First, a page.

Dr. Richard Malvin, Professor Emeritus at the University of Michigan, is interviewed in this October 2010 in this segment of "Living History of Physiology" by APS Executive Director Dr. Martin Frank. Dr. Malvin has been a member of the American Physiological Society since 1960, and a faculty member at the University of Michigan since 1956. He has had a very illustrious research career, and he is probably best known for his development of the stop-flow technique to measure renal function. Dr. Malvin has published more than 150 papers.
Dr. Malvin says he's not sure how his interest in science started, but he credits New York with being one his greatest influences. He said for five cents he could go to all the museums in the city, and the library system was second to none. His parents stressed to him that getting an education was one of the most important things in life. His high school education was superb, he said; his chemistry teacher made science come alive, and Dr. Malvin said he always made sure to take a course with him every year.
After high school, he enlisted in the navy in a program to become a radar technician about six months before the war ended in 1945. Prior to this,Dr. Malvin had applied to Ohio State University, and was accepted, but he had to write back to tell them he was going into the navy. The university staff wrote that his spot would be held for him once he returned from the war, but when he did get back to the states and applied, he says the university essentially asked him who he was. Since it was late in August no University except McGill was a possibility; their term starts almost a month after US Universities. But, his High School was late in sending McGill his transcripts and he received a rejection. Dr. Malvin then drove from New York to Montreal and searched out the Dean's office. Fortunately he was able to talk to the dean of McGill University about his misplaced transcripts and was then accepted as a student and attended McGill University, receiving a BSc in 1950.
After his undergraduate career, he applied to the Department of Physiology at New York University and was accepted. However, on his first day, he realized the Medical School had no PhD program in physiology. He was actually accepted to the School of Dentistry, the only school granting advanced degrees in physiology. Dr. Malvin received a MS in physiology at NYU and transferred to University of Cincinnati for his PhD in Physiology.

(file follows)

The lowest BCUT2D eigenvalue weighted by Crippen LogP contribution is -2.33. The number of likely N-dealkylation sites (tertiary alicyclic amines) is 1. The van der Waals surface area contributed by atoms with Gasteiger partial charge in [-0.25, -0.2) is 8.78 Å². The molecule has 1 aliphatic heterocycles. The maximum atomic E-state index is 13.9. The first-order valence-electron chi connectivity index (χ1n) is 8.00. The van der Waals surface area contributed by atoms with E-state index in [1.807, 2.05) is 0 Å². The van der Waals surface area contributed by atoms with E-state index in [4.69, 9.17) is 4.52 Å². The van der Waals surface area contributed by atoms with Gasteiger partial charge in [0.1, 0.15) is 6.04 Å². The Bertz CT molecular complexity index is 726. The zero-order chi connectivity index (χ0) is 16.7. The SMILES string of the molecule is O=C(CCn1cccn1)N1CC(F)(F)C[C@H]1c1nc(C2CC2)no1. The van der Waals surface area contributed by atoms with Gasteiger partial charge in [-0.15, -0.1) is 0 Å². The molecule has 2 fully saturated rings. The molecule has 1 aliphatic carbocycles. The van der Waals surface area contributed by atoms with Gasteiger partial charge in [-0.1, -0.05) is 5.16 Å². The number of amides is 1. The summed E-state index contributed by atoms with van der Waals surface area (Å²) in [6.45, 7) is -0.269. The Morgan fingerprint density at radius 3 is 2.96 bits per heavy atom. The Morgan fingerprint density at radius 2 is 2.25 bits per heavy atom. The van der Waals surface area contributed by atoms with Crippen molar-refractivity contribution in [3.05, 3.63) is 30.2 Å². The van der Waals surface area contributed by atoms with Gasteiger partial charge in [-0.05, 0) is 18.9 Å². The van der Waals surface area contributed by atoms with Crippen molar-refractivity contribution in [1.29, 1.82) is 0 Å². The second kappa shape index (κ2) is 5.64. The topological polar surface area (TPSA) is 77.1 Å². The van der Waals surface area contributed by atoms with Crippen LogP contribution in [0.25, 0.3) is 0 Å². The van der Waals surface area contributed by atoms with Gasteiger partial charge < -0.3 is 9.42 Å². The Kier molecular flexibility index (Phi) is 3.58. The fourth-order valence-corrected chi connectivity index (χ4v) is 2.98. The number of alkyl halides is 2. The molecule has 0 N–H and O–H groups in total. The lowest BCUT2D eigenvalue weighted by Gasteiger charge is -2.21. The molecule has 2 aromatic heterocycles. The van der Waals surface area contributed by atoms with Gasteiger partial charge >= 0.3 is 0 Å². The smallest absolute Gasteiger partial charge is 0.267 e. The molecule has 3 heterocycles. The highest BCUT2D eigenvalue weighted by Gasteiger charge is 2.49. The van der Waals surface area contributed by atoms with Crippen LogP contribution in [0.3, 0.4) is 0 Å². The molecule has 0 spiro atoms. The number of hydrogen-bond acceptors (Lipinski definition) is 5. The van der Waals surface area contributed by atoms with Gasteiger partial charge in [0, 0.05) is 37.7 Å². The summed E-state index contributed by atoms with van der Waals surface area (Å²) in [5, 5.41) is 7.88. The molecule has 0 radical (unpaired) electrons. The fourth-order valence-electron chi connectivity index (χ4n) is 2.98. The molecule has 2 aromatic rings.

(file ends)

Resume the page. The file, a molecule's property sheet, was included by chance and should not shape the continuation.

The research Dr. Malvin performed at the University of Cincinnati was renal physiology. He studied the effects of bicarbonate on phosphate reabsorption, which was a big problem in those days. His studies focused on the question about whether they were interrelated.
In 1956 Dr. Malvin joined the faculty at the University of Michigan where he has remained for the rest of his career. The Department Chair, Horace Davenport, required all of the professors to attend lectures of the other professors in physiology. Some were interesting, but a few were deadly dull. He remembers during one boring lecture, the professor drew an EKG on the chalkboard, which is a series of lines with time as the abscissa. He said he thought if he could do that with the kidney, he would know where along the kidney tubules the urine was stopped and altered. He then realized that he would have to stop the flow, wait a few minutes and then collect the urine in serial samples. This was when Dr. Malvin developed the stop-flow technique.
Dr. Malvin has also been heavily involved in promoting the humane use of animals in research. He describes a story in which he worked in a lab with large kennels for dogs, big cages for cats, dog runs, and all the good workings of an animal hospital. He went into the animal room one morning and found it in shambles. There were several cat cages each stuffed with 2 or 3 three dogs, feces on the floor and dirt strewn all over the facility. The next day in a spread in a major NY newspaper, there was a story with photos about how the lab tortured animals and mistreated them keeping them in filthy and crowded cages. It was determined that lab attendant allowed people into the animal quarters late at night. They created the mess. Dr. Malvin says this was the beginning of his interest in countering the anti-vivisectionist activities.